Women in matriarchal system often draw on the support of their mothers and siblings, rather than their husbands, to help raise children. Such “communal breeding” by women, as seen for example in some matrilineal groups in China, makes men less interested (in an evolutionary sense) in investing in the household, as the households include not only their wife’s children, but many other women’s children to whom they aren’t related.
This weakens marriage bonds and makes it easier to pass down wealth between female relatives. Women are also less controlled sexually in such societies as paternity certainty is less of a concern if women control the wealth and pass it to their daughters.
In matrilineal societies, both men and women can mate polygamously. The matrilineal Himba of southern Africa have some of the highest rates of babies produced in this way.
Even in urban settings today, high male unemployment often sets up more female-centred living arrangements, with mothers helping daughters to raise their children and grandchildren, but frequently in relative poverty.
But the introduction of material wealth, which can be controlled by men, has often pushed matrilineal systems to change to patrilineal ones.
Himba's tribe women in ceremony, Namibe, Angola
The view of patriarchy I have outlined here may appear to downplay the role of religion. Religions are frequently prescriptive about sex and the family. For example, polygynous marriage is accepted in Islam and not in Christianity. But the origins of diverse cultural systems around the world cannot simply be explained by religion.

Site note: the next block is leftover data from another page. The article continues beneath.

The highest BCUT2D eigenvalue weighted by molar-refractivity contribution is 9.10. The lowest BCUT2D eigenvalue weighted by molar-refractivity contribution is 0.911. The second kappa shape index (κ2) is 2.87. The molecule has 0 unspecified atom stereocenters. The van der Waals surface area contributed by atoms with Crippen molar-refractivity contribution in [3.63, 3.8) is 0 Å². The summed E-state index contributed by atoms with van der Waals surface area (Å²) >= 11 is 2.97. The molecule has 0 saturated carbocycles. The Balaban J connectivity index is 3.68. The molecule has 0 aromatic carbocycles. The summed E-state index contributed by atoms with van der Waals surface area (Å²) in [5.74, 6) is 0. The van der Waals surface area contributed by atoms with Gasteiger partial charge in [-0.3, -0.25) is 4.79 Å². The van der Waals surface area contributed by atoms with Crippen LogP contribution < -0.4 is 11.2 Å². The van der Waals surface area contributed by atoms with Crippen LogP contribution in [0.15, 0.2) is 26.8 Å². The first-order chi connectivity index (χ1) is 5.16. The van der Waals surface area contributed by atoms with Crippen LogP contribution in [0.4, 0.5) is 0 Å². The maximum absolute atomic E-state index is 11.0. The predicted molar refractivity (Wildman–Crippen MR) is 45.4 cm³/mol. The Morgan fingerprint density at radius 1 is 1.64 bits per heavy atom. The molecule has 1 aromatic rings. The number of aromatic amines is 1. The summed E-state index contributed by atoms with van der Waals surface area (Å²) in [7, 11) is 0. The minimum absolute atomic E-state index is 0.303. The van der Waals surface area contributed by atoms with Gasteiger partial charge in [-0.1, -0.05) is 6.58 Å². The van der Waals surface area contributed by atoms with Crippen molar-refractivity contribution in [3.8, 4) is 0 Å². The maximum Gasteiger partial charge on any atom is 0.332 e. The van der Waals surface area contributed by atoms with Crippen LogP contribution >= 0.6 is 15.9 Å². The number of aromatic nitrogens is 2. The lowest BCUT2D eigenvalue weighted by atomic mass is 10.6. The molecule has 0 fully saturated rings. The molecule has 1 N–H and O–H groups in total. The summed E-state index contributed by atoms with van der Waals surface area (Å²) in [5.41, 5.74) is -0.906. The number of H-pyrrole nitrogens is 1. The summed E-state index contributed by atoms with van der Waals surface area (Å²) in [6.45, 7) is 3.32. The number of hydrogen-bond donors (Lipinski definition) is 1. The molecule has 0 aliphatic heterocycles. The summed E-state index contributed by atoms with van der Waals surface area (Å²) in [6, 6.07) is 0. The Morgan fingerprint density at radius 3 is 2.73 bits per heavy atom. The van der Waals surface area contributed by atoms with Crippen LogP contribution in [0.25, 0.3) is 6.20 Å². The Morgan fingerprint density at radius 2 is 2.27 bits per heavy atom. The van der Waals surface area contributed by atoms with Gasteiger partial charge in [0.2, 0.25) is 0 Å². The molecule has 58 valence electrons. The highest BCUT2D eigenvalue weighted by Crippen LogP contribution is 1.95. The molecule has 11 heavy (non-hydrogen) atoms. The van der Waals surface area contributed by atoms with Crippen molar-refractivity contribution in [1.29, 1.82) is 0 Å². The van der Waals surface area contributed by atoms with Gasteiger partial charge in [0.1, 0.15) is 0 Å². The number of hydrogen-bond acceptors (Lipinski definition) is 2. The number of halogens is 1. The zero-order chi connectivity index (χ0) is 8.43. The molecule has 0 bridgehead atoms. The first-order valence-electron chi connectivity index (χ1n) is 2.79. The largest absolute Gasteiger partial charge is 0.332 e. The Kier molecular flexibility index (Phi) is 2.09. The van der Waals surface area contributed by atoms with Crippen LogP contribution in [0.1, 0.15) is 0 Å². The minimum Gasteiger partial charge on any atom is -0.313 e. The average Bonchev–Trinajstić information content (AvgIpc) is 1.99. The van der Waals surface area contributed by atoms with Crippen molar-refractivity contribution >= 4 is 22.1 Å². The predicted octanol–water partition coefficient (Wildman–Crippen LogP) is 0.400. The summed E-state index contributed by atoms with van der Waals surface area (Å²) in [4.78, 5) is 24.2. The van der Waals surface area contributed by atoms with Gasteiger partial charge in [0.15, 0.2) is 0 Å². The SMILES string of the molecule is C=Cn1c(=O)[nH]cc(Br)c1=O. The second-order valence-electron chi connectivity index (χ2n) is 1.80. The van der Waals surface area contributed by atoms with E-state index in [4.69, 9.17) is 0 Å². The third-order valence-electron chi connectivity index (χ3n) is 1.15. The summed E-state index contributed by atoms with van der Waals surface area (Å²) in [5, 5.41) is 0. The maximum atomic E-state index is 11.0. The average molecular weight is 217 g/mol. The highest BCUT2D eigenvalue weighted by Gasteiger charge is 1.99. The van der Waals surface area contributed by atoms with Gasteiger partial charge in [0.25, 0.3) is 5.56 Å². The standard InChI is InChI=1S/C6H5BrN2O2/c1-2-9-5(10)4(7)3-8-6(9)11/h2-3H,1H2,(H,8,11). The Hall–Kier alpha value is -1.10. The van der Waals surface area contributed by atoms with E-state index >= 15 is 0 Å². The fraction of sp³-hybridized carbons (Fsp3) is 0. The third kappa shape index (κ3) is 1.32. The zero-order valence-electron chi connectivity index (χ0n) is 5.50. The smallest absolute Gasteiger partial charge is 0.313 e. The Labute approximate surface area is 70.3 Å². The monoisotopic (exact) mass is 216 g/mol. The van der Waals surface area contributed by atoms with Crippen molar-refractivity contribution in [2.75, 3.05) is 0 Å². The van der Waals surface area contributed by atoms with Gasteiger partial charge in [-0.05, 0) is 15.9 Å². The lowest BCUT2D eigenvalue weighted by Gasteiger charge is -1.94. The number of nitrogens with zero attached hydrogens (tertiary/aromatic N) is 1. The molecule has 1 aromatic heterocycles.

Islam arose in the year AD610 in a part of the world (the Arabian peninsula) then inhabited by nomadic pastoralist groups where polygamous marriage was common, whereas Christianity emerged within the Roman empire where monogamous marriage was already the norm. So while religious institutions definitely help to enforce such rules, it is hard to make the case that religions were the original cause.
Ultimately, the cultural inheritance of religious norms, or indeed of any norms, can maintain harsh social prejudices long after their original cause is gone.
What is clear is that norms, attitudes and culture have a huge effect on behavior. They can and do change over time, especially if the underlying ecology or economy changes. But some norms become entrenched over time and are therefore slow to change.
As recently as the 1970s, children of unmarried mothers in the UK were taken from them and shipped to Australia (where they were placed in religious institutions or put up for adoption). Recent research also shows how disrespect for women’s authority is still rampant in European and American societies that pride themselves in gender equality.
That said, it is clear that gender norms are becoming much more flexible, and the patriarchy is unpopular with many men and women in much of the world. Many are questioning the very institution of marriage.